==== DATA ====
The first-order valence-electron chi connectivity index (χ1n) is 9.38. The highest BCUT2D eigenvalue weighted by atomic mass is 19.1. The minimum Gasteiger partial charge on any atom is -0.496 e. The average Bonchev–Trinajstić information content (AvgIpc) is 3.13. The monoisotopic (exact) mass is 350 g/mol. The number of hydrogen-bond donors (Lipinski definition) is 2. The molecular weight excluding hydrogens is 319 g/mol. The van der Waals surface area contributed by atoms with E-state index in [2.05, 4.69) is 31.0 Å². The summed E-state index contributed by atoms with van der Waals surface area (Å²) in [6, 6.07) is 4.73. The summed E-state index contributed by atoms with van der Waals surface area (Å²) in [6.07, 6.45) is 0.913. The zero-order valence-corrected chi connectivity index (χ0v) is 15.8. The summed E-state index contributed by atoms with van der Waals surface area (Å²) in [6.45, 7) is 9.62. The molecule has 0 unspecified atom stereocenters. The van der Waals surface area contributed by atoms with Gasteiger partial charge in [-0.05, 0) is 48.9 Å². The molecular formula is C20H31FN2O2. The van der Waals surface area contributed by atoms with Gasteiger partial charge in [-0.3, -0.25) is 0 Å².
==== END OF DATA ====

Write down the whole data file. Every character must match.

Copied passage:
The first-order valence-electron chi connectivity index (χ1n) is 9.38. The highest BCUT2D eigenvalue weighted by atomic mass is 19.1. The minimum Gasteiger partial charge on any atom is -0.496 e. The average Bonchev–Trinajstić information content (AvgIpc) is 3.13. The monoisotopic (exact) mass is 350 g/mol. The number of hydrogen-bond donors (Lipinski definition) is 2. The molecular weight excluding hydrogens is 319 g/mol. The van der Waals surface area contributed by atoms with E-state index in [2.05, 4.69) is 31.0 Å². The summed E-state index contributed by atoms with van der Waals surface area (Å²) in [6, 6.07) is 4.73. The summed E-state index contributed by atoms with van der Waals surface area (Å²) in [6.07, 6.45) is 0.913. The zero-order valence-corrected chi connectivity index (χ0v) is 15.8. The summed E-state index contributed by atoms with van der Waals surface area (Å²) in [6.45, 7) is 9.62. The molecule has 0 unspecified atom stereocenters. The van der Waals surface area contributed by atoms with Gasteiger partial charge in [-0.05, 0) is 48.9 Å². The molecular formula is C20H31FN2O2. The van der Waals surface area contributed by atoms with Gasteiger partial charge in [-0.3, -0.25) is 0 Å².